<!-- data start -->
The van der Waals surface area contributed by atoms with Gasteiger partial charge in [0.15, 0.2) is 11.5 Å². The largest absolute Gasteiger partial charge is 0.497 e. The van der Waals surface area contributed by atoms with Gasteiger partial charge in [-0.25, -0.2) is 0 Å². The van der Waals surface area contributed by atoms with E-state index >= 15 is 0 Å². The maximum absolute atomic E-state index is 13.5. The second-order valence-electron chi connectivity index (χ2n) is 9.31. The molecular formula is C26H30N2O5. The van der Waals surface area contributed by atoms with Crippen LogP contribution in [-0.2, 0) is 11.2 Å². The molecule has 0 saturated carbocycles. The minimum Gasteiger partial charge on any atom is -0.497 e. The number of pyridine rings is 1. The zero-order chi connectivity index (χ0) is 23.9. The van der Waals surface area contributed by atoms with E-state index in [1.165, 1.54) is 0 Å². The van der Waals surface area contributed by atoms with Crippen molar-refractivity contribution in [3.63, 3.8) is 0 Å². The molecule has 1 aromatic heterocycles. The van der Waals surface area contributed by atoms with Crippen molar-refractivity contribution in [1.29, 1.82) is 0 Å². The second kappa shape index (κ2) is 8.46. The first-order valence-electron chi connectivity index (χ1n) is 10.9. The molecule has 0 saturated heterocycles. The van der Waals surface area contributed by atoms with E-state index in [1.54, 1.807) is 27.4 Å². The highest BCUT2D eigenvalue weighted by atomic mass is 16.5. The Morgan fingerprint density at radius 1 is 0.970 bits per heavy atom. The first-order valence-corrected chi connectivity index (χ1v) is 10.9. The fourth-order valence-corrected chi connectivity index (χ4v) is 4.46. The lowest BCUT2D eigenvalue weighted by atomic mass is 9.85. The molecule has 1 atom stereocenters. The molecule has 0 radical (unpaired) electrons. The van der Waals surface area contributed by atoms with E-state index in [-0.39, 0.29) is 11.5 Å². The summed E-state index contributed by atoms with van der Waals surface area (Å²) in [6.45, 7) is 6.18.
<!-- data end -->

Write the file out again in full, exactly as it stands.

The van der Waals surface area contributed by atoms with Gasteiger partial charge in [0.15, 0.2) is 11.5 Å². The largest absolute Gasteiger partial charge is 0.497 e. The van der Waals surface area contributed by atoms with Gasteiger partial charge in [-0.25, -0.2) is 0 Å². The van der Waals surface area contributed by atoms with E-state index >= 15 is 0 Å². The maximum absolute atomic E-state index is 13.5. The second-order valence-electron chi connectivity index (χ2n) is 9.31. The molecular formula is C26H30N2O5. The van der Waals surface area contributed by atoms with Crippen LogP contribution in [-0.2, 0) is 11.2 Å². The molecule has 0 saturated carbocycles. The minimum Gasteiger partial charge on any atom is -0.497 e. The number of pyridine rings is 1. The zero-order chi connectivity index (χ0) is 23.9. The van der Waals surface area contributed by atoms with E-state index in [1.165, 1.54) is 0 Å². The van der Waals surface area contributed by atoms with Crippen molar-refractivity contribution in [3.63, 3.8) is 0 Å². The molecule has 1 aromatic heterocycles. The van der Waals surface area contributed by atoms with Crippen molar-refractivity contribution in [1.29, 1.82) is 0 Å². The second kappa shape index (κ2) is 8.46. The first-order valence-electron chi connectivity index (χ1n) is 10.9. The molecule has 0 saturated heterocycles. The van der Waals surface area contributed by atoms with E-state index in [1.54, 1.807) is 27.4 Å². The highest BCUT2D eigenvalue weighted by atomic mass is 16.5. The Morgan fingerprint density at radius 1 is 0.970 bits per heavy atom. The first-order valence-corrected chi connectivity index (χ1v) is 10.9. The fourth-order valence-corrected chi connectivity index (χ4v) is 4.46. The lowest BCUT2D eigenvalue weighted by atomic mass is 9.85. The molecule has 1 atom stereocenters. The molecule has 0 radical (unpaired) electrons. The van der Waals surface area contributed by atoms with E-state index in [-0.39, 0.29) is 11.5 Å². The summed E-state index contributed by atoms with van der Waals surface area (Å²) in [6.45, 7) is 6.18.